Letter: Insurance Woes

Letter to the Editor

A catastrophe of monumental proportion is overtaking our community—and I am not talking about the Woolsey Fire or the mudslides that are now beginning. I am talking about the community-wide trauma affecting every member of this community, leaving many people in shock and/or mentally paralyzed, and unable to deal effectively with insurance companies, public adjusters and contractors who are calmly and intelligently taking advantage of our friends, neighbors and community members when they are at their lowest.

By way of example, one woman I have met was pressured into accepting a quick and inadequate “settlement” from an insurer at a time when this person was in shock from the loss of her home and barely able to manage getting through the day with her elderly mother, who suffers from dementia. Another woman I met has lost her home and all of her possessions, and has had to resort to living in a car she is renting from a friend while she tries to find someone to help her deal with FEMA. Other people I have met are getting the run around from their insurers and by charitable organizations that publicly proclaim that they are available to help. Still others are having expensive contractors foisted upon them by their insurers with the result being to reduce the amount of coverage that will be available down the road.

Some people who have lost everything they own have hired public adjusters before their insurers have even made an offer to them—an offer that will be made and which will be a significant percentage of their policy limits. By agreeing to “pay” a percentage of their recovery to the adjustor, these people are simply giving away that percentage of a significant base amount that will be offered to them without any help from anyone. It is only after that point that an adjustor or other professional advisor will be needed, and the homeowner can then agree to pay a percentage of only whatever additional amount the adjustor might secure for them.

Of equal concern: Many members of our community are not even able to focus on the numerous types of aid that may be available to them, and require someone who knows what they are doing to walk them through the process in an understanding and compassionate manner.

I have friends who are intelligent, educated and level-headed, and are doing their best simply to get out of bed (if they have a bed to get out of) and go outside. When I speak with them and others about insurance, FEMA and other aid that may be available to them, they are unable to process the discussion because they are in shock.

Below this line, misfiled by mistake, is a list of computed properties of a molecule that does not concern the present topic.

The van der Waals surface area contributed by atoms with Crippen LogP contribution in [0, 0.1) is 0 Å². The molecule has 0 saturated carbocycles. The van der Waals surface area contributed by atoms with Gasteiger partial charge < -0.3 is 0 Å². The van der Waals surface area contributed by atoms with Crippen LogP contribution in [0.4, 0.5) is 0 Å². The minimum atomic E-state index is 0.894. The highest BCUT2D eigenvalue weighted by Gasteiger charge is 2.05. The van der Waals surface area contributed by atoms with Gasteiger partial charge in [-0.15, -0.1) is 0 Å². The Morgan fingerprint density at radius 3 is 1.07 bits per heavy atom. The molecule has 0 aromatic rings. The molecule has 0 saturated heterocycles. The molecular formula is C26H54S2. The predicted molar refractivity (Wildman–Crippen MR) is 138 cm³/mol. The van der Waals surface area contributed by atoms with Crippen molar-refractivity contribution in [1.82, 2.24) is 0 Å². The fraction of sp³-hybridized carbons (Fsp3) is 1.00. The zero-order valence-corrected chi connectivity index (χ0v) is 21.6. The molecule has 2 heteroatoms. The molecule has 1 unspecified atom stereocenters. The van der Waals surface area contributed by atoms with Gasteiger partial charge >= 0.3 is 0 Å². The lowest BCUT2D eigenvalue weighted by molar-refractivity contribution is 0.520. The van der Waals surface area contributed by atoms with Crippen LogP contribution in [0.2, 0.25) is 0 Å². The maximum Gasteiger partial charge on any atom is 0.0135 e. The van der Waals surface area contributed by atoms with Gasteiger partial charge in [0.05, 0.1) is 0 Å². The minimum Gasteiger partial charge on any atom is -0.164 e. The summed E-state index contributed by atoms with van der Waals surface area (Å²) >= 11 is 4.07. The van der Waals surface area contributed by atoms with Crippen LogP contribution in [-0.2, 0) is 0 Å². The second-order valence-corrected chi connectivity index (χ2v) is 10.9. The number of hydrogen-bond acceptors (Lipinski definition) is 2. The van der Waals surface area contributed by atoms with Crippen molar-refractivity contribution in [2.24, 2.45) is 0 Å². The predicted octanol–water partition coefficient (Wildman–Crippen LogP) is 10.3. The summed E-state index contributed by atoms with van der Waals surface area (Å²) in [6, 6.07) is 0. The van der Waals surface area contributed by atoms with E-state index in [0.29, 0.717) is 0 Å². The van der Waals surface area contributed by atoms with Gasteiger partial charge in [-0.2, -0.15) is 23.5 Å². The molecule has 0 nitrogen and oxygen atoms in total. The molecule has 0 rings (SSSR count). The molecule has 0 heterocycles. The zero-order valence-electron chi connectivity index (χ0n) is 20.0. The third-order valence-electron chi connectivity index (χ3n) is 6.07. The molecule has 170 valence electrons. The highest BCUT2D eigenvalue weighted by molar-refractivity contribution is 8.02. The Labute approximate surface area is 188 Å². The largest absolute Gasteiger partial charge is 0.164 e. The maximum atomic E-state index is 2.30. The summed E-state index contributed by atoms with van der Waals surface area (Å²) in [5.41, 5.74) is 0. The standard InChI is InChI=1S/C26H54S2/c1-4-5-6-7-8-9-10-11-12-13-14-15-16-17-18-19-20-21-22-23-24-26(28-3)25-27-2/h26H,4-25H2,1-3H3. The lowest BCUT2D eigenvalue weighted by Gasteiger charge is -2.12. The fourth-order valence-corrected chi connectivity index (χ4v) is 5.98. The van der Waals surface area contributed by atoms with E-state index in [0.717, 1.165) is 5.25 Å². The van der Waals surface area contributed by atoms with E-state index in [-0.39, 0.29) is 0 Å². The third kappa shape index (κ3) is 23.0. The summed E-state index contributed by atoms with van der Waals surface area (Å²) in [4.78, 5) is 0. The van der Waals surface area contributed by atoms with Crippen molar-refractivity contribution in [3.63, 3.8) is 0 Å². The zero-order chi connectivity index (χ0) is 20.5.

I could write pages and pages about the catastrophe that is overtaking our community, and I could provide specific examples that would make the readers of this post cry (as it has made me do from time to time throughout each day). It is critical that the entire community mobilize to deal with this catastrophe before it is too late.

I know that there are many separate and uncoordinated efforts underway, by separate and uncoordinated groups (both public and private). Some are focused on issues that matter and some issues that matter are being overlooked. There is an urgent need for a coordinated and concerted effort to provide our entire community the aid and information that it requires to deal with this catastrophe. And the problems here likely pale in comparison to what is happening in Paradise.

If there is someone in the public or private sector who has the ability and wherewithal to put together the coordinated and concerted effort needed to save our community and its individual members, I am willing to help with the effort. Unfortunately, I lack the capacity or skill set to do the organizational work. Otherwise, I would take it upon myself to get the ball rolling. Hopefully, this post will reach the right person or organization that has the capacity to undertake and oversee this necessary project. If so, I am here to help along with many other members of our community whose homes were spared and want to do what we can to help our friends, neighbors and community members.

The problem is far greater than any one person or organization can begin to solve. This requires a coordinated and concerted effort of the public and private sectors at the highest levels. If we do not all act quickly, our friends, neighbors and community members will be forever scarred by this tragedy well beyond the initial losses from the fire itself. If possible, the same help is needed in Paradise and likely was needed for the Thomas Fire (but I did not then appreciate the magnitude of the issues that arise in the relief/recovery process). Our community is being ravaged by professionals who are trained to take advantage of victims of catastrophes. Many good people are doing their best to be of service, many more people are doing nothing, and some are capitalizing on the misfortune of others. It is this latter group that we must all join together to battle for the benefit of the members of our community who are unable to do so on their own.

I hope that this post is coherent. I feel as if I could write a better post if I had more time to do so, but time is of the essence. The catastrophe is now and ongoing, and it will keep getting worse if coordinated and concerted action is not taken. Please help!

Bruce Silverstein